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Drivers obligated to follow procedures after collisions
Jul 30, 2014 | 94 views | 0 0 comments | 0 0 recommendations | email to a friend | print
Over the next two weeks, we will discuss the obligations of a driver who is involved in a collision. This week we will focus on striking an unattended vehicle as well as striking structures, fixtures, or highway landscaping. DPS has seen a rise in these collisions in parking lots such as at the movie theater and the high school.

In TRC 550.024, a driver has a duty if he/she strikes an unattended vehicle to stop immediately. The operator must attempt to locate the owner of the vehicle and provide the following information: the name and address of the operator and the owner (if it is a different person) of the vehicle that struck the unattended vehicle.

If the owner cannot be found, the one involved in the collision shall leave in a conspicuous place, or secure in a plainly visible way, a written notice giving the name and address of the operator and the owner of the vehicle that struck the unattended vehicle and a statement of the circumstances.

If the property damage of any one person exceeds, $1,000, and the incident is not investigated by law enforcement, the vehicle operator must file

A person commits an offense if he/she does not attempt to locate the owner and/or does not leave the notice. It is a Class C misdemeanor if the damage to all vehicles is less than $200. It is enhanced to a Class B misdemeanor if the damage to all vehicles is more than $200.

Remember that a Class B misdemeanor is a detainable offense.

TRC 550.025 is used if a vehicle strikes a structure, fixture, or highway landscaping. If a collision occurs in which only a structure adjacent to the roadway or a fixture or landscaping legally on/or adjacent to highway is damaged, the operator should take reasonable steps to locate and notify the owner or person in charge of the property.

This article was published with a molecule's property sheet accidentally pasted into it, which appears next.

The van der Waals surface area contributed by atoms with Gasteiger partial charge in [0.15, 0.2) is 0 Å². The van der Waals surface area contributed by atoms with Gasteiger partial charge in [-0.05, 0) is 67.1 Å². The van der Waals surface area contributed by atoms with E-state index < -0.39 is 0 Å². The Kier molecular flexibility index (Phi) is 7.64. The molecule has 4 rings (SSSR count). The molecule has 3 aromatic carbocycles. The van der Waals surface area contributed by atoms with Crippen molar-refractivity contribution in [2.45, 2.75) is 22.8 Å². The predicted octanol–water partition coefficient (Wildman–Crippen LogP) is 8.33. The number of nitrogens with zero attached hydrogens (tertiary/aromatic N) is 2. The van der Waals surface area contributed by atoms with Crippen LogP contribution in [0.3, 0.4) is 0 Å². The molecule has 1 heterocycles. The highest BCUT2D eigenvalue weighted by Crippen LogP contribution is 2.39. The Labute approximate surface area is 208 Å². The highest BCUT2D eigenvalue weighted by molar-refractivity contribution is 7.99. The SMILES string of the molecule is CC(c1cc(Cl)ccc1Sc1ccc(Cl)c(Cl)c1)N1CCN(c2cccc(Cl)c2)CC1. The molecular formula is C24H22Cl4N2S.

The operator should provide his/her name, address, and registration number (license plate number) of the vehicle involved.

If the owner or person in charge of the property asks, the operator should also provide his/her driver’s license number.

If the property damage of any one person exceeds $1,000, and it is not investigated by law enforcement, the vehicle operator must file a written report no later than the 10th day after the date of the collision.

If the vehicle operator does not follow the code of law as described above, he/she commits an offense.

If the damage to all fixtures and landscaping is less than $200, the driver will be charged with a Class C misdemeanor.

If the damage is above $200, the charge will be a Class B misdemeanor.

In all circumstances, it is good practice to contact your local law enforcement on a non-emergency line to report the incident – especially if you were unable to locate the owner.

When the owner sees the damage to the vehicle, structure, fixture, or landscape and calls law enforcement, your information will already be on record and will show cooperation on your part.

Check back next week as we discuss when a driver is involved in a collision with another vehicle.

If you have a question about traffic laws, you can submit them to ruben.sanmiguel@dps.texas.gov, happytroells@yahoo.com or www.facebook.com/happytroells.
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